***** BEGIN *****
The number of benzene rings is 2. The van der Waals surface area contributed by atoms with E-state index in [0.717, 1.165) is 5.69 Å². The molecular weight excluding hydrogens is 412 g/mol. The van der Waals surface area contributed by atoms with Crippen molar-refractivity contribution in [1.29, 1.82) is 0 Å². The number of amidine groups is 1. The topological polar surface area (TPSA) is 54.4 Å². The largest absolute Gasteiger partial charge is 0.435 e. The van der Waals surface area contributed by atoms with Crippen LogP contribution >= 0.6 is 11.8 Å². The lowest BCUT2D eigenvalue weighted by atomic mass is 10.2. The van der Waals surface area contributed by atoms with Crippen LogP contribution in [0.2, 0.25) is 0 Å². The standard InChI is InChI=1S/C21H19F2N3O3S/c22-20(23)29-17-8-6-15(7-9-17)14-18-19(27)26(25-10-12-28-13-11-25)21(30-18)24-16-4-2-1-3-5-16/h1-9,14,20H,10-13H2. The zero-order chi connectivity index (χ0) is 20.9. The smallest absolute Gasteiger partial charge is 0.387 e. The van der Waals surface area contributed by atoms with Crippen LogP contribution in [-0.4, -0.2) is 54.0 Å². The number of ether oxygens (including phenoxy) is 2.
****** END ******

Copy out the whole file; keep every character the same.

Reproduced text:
The number of benzene rings is 2. The van der Waals surface area contributed by atoms with E-state index in [0.717, 1.165) is 5.69 Å². The molecular weight excluding hydrogens is 412 g/mol. The van der Waals surface area contributed by atoms with Crippen molar-refractivity contribution in [1.29, 1.82) is 0 Å². The number of amidine groups is 1. The topological polar surface area (TPSA) is 54.4 Å². The largest absolute Gasteiger partial charge is 0.435 e. The van der Waals surface area contributed by atoms with Crippen LogP contribution >= 0.6 is 11.8 Å². The lowest BCUT2D eigenvalue weighted by atomic mass is 10.2. The van der Waals surface area contributed by atoms with Crippen LogP contribution in [0.2, 0.25) is 0 Å². The standard InChI is InChI=1S/C21H19F2N3O3S/c22-20(23)29-17-8-6-15(7-9-17)14-18-19(27)26(25-10-12-28-13-11-25)21(30-18)24-16-4-2-1-3-5-16/h1-9,14,20H,10-13H2. The zero-order chi connectivity index (χ0) is 20.9. The smallest absolute Gasteiger partial charge is 0.387 e. The van der Waals surface area contributed by atoms with Crippen LogP contribution in [-0.4, -0.2) is 54.0 Å². The number of ether oxygens (including phenoxy) is 2.